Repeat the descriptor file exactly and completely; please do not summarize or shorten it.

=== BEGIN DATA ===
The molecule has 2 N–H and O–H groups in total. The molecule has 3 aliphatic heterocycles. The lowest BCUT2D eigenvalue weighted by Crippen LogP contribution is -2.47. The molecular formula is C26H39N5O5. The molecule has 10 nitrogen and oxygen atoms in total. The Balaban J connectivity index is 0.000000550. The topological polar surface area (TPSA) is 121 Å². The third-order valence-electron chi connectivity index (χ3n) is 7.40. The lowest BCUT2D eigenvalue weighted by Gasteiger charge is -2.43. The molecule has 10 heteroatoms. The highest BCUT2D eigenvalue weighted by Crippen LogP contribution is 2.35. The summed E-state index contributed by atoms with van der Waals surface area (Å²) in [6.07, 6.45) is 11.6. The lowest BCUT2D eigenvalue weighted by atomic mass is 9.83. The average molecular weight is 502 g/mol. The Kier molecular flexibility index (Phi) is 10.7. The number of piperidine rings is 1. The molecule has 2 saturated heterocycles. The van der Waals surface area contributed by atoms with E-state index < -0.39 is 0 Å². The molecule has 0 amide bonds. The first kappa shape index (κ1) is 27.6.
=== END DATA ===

The molecule has 2 N–H and O–H groups in total. The molecule has 3 aliphatic heterocycles. The lowest BCUT2D eigenvalue weighted by Crippen LogP contribution is -2.47. The molecular formula is C26H39N5O5. The molecule has 10 nitrogen and oxygen atoms in total. The Balaban J connectivity index is 0.000000550. The topological polar surface area (TPSA) is 121 Å². The third-order valence-electron chi connectivity index (χ3n) is 7.40. The lowest BCUT2D eigenvalue weighted by Gasteiger charge is -2.43. The molecule has 10 heteroatoms. The highest BCUT2D eigenvalue weighted by Crippen LogP contribution is 2.35. The summed E-state index contributed by atoms with van der Waals surface area (Å²) in [6.07, 6.45) is 11.6. The lowest BCUT2D eigenvalue weighted by atomic mass is 9.83. The average molecular weight is 502 g/mol. The Kier molecular flexibility index (Phi) is 10.7. The number of piperidine rings is 1. The molecule has 2 saturated heterocycles. The van der Waals surface area contributed by atoms with E-state index < -0.39 is 0 Å². The molecule has 0 amide bonds. The first kappa shape index (κ1) is 27.6.